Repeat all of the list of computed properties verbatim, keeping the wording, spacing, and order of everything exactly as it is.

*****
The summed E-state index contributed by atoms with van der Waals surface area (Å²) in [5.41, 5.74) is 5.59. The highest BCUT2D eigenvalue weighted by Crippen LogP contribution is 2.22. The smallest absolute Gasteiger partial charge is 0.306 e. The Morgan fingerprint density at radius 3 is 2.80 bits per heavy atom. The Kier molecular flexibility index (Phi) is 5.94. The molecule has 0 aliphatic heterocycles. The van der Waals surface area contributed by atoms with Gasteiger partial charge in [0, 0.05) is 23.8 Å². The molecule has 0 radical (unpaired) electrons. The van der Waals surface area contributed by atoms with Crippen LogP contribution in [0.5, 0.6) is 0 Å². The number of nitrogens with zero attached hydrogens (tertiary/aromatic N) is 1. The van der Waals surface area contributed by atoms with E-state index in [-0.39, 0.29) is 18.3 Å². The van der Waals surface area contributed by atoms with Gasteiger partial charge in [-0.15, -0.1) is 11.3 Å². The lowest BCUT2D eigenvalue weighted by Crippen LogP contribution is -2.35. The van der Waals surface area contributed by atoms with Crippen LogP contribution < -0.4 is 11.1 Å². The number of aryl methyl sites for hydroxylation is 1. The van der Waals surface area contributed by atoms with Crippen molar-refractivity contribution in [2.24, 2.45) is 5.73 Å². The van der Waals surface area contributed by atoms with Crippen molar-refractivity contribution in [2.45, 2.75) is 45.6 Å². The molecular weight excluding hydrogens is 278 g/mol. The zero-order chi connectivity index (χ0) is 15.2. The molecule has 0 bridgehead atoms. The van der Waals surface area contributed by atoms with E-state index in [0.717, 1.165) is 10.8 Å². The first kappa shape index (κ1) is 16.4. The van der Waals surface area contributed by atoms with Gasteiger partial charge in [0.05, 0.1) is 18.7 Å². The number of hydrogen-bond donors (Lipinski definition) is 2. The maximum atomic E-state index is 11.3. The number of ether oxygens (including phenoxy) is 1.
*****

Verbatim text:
The summed E-state index contributed by atoms with van der Waals surface area (Å²) in [5.41, 5.74) is 5.59. The highest BCUT2D eigenvalue weighted by Crippen LogP contribution is 2.22. The smallest absolute Gasteiger partial charge is 0.306 e. The Morgan fingerprint density at radius 3 is 2.80 bits per heavy atom. The Kier molecular flexibility index (Phi) is 5.94. The molecule has 0 aliphatic heterocycles. The van der Waals surface area contributed by atoms with Gasteiger partial charge in [0, 0.05) is 23.8 Å². The molecule has 0 radical (unpaired) electrons. The van der Waals surface area contributed by atoms with Crippen LogP contribution in [0.5, 0.6) is 0 Å². The number of nitrogens with zero attached hydrogens (tertiary/aromatic N) is 1. The van der Waals surface area contributed by atoms with E-state index in [-0.39, 0.29) is 18.3 Å². The van der Waals surface area contributed by atoms with Gasteiger partial charge in [-0.15, -0.1) is 11.3 Å². The lowest BCUT2D eigenvalue weighted by Crippen LogP contribution is -2.35. The van der Waals surface area contributed by atoms with Crippen LogP contribution < -0.4 is 11.1 Å². The number of aryl methyl sites for hydroxylation is 1. The van der Waals surface area contributed by atoms with Crippen molar-refractivity contribution in [2.24, 2.45) is 5.73 Å². The van der Waals surface area contributed by atoms with Crippen molar-refractivity contribution in [2.45, 2.75) is 45.6 Å². The molecular weight excluding hydrogens is 278 g/mol. The zero-order chi connectivity index (χ0) is 15.2. The molecule has 0 bridgehead atoms. The van der Waals surface area contributed by atoms with E-state index in [0.717, 1.165) is 10.8 Å². The first kappa shape index (κ1) is 16.4. The van der Waals surface area contributed by atoms with Gasteiger partial charge in [0.05, 0.1) is 18.7 Å². The number of hydrogen-bond donors (Lipinski definition) is 2. The maximum atomic E-state index is 11.3. The number of ether oxygens (including phenoxy) is 1.